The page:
“They said the only folk who belonged in Deadshot after dark were the ones who were up to no good.”
Amani is desperate to escape. From the one-pony dustbowl of a town she lives in, from the cruel upbringing by her aunt, and from the local treatment of women as possessions. She’s got a head full of stories. She’s taught herself to shoot better than any boy. All she needs is a way out.
But when her plans go awry it leaves room for her world to be turned upside down by a foreign troublemaker – and it seems that the wider world may turn out to be nothing like the stories – and all the more wondrous for it.
There was a huge amount to recommend this book to me: the exotic middle-eastern-ish setting, where Djinn are real and mythical creatures abound, and a strong female lead. Plus, I’ve grown to like ‘YA’ as a type of story-telling, usually quicker reads shorn of waffle superfluous to the story, and often high on imagination and drama. Unfortunately, also often high on the teenage romance, which is where this book slightly fell down for me – not that there was a dose of that, but because by the midpoint, it was overshadowing the magic, imo. Amani’s journey becomes far less about strength, and more about puppy-dog eyes – and that rather irritated me. Also, although not entirely the fault of this book, I’m getting rather fed up of world building that retains women being treated rubbishly and it’s the job of the heroine to overcome hideous sexism.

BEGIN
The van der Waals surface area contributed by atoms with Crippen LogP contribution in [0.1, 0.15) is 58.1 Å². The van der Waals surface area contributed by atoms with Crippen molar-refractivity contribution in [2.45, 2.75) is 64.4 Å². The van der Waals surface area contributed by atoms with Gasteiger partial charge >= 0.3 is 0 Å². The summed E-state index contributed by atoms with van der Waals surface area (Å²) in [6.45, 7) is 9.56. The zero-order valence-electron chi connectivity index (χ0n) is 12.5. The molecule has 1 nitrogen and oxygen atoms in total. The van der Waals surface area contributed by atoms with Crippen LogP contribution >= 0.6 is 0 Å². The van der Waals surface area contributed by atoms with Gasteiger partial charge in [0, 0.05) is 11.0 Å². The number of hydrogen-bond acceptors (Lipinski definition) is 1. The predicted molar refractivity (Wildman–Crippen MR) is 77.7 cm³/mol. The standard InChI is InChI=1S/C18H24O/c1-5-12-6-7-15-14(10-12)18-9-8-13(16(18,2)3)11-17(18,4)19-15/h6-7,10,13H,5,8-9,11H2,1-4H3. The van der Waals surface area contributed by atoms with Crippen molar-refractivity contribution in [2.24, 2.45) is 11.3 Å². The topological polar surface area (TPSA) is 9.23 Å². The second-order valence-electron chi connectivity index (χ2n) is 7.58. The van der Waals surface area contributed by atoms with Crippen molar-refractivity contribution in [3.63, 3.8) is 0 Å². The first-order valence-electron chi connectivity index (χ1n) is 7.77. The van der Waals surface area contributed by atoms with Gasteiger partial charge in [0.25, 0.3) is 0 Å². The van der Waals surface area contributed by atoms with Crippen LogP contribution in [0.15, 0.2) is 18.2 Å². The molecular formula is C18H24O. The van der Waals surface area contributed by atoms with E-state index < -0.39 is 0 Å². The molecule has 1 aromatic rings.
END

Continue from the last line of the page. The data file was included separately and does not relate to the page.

However, while the second half of the book took a turn that didn’t entirely suit me, the first half was easily inhaled in a few sittings. This is very much an opening chapter, and my hopes are high for the subsequent books to fill in more of the wonders of the world that includes shapeshifters, sand horses, and all manner of creatures we might in another realm class ‘mutants’ 😉
Paperback: 358 pages / 30 chapters
First published: 2016
Series: Rebel of the Sands trilogy, book 1
Read from 21st-26th January 2017
My rating: 6.5/10